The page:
Clearing rollout boosts CDS options market

IFR 2364 - 19 Dec 2020 - 08 Jan 2021
5 min read
Christopher Whittall

Major banks are hopeful the introduction of central clearing for US credit-default swap index options will spur further activity in this market after the two main central counterparties for CDS have rolled out services in recent weeks.

ICE Clear Credit and LCH’s CDSClear are now both live clearing options on IHS Markit’s CDX North American investment-grade and high-yield indices, the major credit derivatives benchmarks tracking US corporate debt markets.

Funnelling derivatives through clearinghouses reduces the regulatory capital banks must hold against these trades and can also lower the amount of margin investors must post against their positions.

European CDS options clearing volumes at LCH have rocketed this year and banks are hopeful similar momentum can be built in the even larger US credit derivatives market.

“The CDS options market is maturing and we have very high hopes that clearing will lead to widespread adoption of the product next year,” said David Goldenberg, head of US credit derivative trading at Credit Suisse.

“Clearing will make trading options less balance-sheet intensive for banks, pricing will be more transparent and there’ll be a standardised expiry protocol that should help more investors become comfortable trading the product."

Clearinghouses act as middlemen in derivatives trades, preventing losses spreading through the financial system if one of the counterparties to a deal defaults. Over 80% of CDS volumes are now cleared, according to data from the International Swaps and Derivatives Association, up from about 50% at the start of 2014.

CDS indices – the most actively-traded type of product in these markets with over US$7trn in contracts outstanding, according to the DTCC – have accounted for the vast majority of those clearing volumes.

Moving CDS index options into clearing was a lower priority given the market is far smaller at about US$848bn. Trades are also much shorter-dated, typically three months in maturity rather than five years for indices, meaning these exposures attract less regulatory capital for bank trading desks.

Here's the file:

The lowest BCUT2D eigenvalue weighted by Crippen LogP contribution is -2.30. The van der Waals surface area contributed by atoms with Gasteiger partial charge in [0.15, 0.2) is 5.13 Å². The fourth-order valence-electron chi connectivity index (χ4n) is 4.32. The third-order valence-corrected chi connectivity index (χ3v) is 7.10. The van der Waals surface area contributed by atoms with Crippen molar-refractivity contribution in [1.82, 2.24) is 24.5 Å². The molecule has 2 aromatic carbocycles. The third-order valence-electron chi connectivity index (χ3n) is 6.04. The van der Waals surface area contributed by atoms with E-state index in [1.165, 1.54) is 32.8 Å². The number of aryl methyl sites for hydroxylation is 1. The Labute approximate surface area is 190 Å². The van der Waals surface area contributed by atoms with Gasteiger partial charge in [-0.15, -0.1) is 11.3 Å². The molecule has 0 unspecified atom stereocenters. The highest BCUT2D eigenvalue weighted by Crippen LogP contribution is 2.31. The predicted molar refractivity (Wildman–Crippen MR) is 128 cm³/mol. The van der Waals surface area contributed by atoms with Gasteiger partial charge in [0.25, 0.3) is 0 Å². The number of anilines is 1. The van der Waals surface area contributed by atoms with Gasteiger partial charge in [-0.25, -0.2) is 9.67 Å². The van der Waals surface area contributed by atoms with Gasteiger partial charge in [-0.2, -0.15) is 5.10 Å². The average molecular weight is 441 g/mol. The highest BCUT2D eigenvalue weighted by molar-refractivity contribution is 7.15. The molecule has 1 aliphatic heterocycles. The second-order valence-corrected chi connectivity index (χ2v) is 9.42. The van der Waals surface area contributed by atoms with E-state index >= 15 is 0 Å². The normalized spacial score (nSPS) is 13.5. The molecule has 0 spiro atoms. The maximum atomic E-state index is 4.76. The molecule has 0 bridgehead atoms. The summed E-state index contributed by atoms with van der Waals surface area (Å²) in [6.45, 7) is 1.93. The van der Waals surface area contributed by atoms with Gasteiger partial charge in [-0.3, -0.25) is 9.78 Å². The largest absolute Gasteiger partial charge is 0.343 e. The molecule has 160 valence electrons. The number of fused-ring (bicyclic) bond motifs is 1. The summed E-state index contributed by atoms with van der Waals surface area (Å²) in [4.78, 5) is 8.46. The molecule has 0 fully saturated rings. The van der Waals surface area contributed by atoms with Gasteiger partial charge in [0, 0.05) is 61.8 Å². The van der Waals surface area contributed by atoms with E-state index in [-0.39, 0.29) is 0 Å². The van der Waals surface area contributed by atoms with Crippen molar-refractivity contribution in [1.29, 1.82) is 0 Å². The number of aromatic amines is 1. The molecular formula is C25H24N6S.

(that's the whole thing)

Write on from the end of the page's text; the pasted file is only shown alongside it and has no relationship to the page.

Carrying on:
Even so, the market has grown significantly over the past decade, reaching US$1.1trn in March at the height of the turmoil in financial markets – up from US$153bn nine years ago shortly after the DTCC started publishing CDS options data.

Significant savings

And experts note there are still significant savings to be made from clearing options positions. Banks don’t have to set aside as much capital facing a clearinghouse on a trade compared with other counterparties, while investors who put on multiple CDS trades with various banks can net down exposures and lower the amount of margin they must post.

“CDS options are already very liquid, with high volumes and with a large and varied group of clients trading them. Clearing will definitely help broaden even further the range of clients that can participate in that business and improve the efficiency of it," said Aymeric Paillat, global head of credit index and options trading at JP Morgan.

LCH started clearing European CDS index options in 2017 and volumes have increased to €70bn this year from €17bn in 2019 as liquidity in the inter-dealer market has grown.

Frank Soussan, head of CDSClear, said three to four clearing banks are planning to start offering options clearing services for their clients in Europe next year now that liquidity has been established in the inter-dealer market. That could provide another fillip to volumes given that there are three to four client trades for every interbank trade, he said.

"Clients want to see liquidity in clearing before doing it themselves," said Soussan. "Now we have liquidity for cleared options in Europe, it's time for clients to come in. We could see volumes in the market increase significantly."

There are already signs that a wider range of investors are embracing options, which have proved to be particularly popular in times of market stress. Volumes surged during the March turmoil in credit markets and also increased around the US elections, traders say.

“We’re increasingly finding that the credit options space is a more efficient way of hedging than standard credit indices,” said Fraser Lundie, head of credit in the international business of Federated Hermes. “We found our unconstrained fund outperformed in March because it was able to benefit from the spike in volatility, not just in credit spreads.”